Embarking on the path of egg donation is a profound and selfless choice that brings joy to individuals and couples longing for the gift of parenthood.
If you have ever wondered about donating your eggs but found yourself overwhelmed with questions about the process, this article is for you. Our goal is to answer most, if not all, of the most important questions concerning egg donation.
A Look at the Egg Donation Process
An egg donation occurs when a woman donates her eggs to a partner, friend, or stranger to help them with the reproductive process. In other words, egg donations make it possible for recipients to have a baby with a sperm donor or partner.
Part of the egg donation process involves a doctor removing eggs from the donor’s ovaries. The eggs are then fertilized with sperm (either the partner’s sperm or a sperm donor) in a process known as in vitro fertilization. Once fertilized, the embryos are then implanted in a woman’s uterus. The woman will become pregnant if the embryo implants into the uterus.
Why Women Become Egg Donors?
Many people are under the mistaken impression that women decide to donate their eggs because they get paid to do it. While egg donor compensation is part of the process, it does not necessarily motivate women to become egg donors. After all, the egg donation process is quite tedious. How so?
- It involves multiple trips to a clinic.
- It can take up a lot of free (and non-free) time.
- Potential donors must go through a stringent screening process.
All of this is done to ensure that the donor is donating her eggs for reasons beyond monetary compensation. What are these reasons? Let’s have a look at three reasons why women become egg donors.
- Compassion: Most egg donors undergo the process because they feel compassion toward those who want children but cannot. Also, they may have a good idea of the struggles couples go through to start a family. Last but not least, through their egg donations, donors often help LGBT couples and infertile couples start a family.
- Empowerment: Before a woman can donate her eggs, she must undergo stringent medical and genetic testing. While the procedure is intended to help prospective parents, it also helps the donor know her own body.
- Joy: Many couples struggle for years to have a family. An egg donor is an infertile couple’s chance to experience the joy of parenthood. Donors and surrogates also feel joyful knowing that they helped intended parents realize their dream of parenthood.
Requirements to Donate Eggs
What are the requirements for egg donation? There are seven typical criteria for donors.
- Must be 21 to 32 years of age (this may vary from clinic to clinic)
- Healthy range for weight and height (healthy BMI )
- No drugs
- No smoking
- Review medical history that includes family history, surgeries, etc.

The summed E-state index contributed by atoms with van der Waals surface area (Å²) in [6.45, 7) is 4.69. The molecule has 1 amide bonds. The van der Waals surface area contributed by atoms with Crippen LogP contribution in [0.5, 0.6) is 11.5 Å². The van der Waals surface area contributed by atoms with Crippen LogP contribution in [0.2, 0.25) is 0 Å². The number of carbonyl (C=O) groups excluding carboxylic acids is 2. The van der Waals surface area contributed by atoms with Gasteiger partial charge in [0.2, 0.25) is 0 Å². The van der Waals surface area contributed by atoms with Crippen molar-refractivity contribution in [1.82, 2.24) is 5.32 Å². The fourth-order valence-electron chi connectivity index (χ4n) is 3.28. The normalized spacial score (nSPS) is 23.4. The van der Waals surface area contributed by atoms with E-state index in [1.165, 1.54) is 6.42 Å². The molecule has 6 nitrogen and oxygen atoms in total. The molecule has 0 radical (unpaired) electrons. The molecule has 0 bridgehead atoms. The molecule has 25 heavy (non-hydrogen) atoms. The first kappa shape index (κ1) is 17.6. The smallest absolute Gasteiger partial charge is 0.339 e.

- Undergo a gynecological exam.
- Undergo various tests that relate to mental health, sexually transmitted infections, genetic history, and medical history.
Please note that egg donor criteria can vary by clinic.
Here are some examples of agencies’ screening processes and requirements for egg donors:
Steps of the Egg Donation Process:
If you decide to become an egg donor, your donation process will consist of two main steps.
Step 1: Medication Cycle
After the donor has gone through the medical screening phase and is given the “green light,” she will have to wait for her next menstrual period to begin the donor cycle. After 21 days, the physician will administer several medication injections to stimulate the ovaries’ egg maturation process.
Next, donors will be given morning appointments to be monitored at the fertility center. These appointments, which can last up to an hour, are set between 7 a.m. and 9 a.m. The purpose of these appointments is to determine how the body responds to the medications, and they are mandatory.
The injections will continue until about 36 hours before the egg retrieval process. The doctor will administer one final injection to prep the eggs for maturation and retrieval.
Step 2: Egg Retrieval Process
During the retrieval process, donors will receive “twilight” anesthesia through an IV. The doctor will use a vaginal ultrasound probe to guide a small needle into the vaginal wall to reach the ovaries and eggs.
This process takes at least 30 minutes. Donors will need to rest after the procedure and are advised to avoid sexual activity or any strenuous physical activity until their doctor clears them.
There are no significant risks associated with egg donation. However, it’s essential to talk with your doctor to learn about the possible side effects of egg donation before donating your eggs.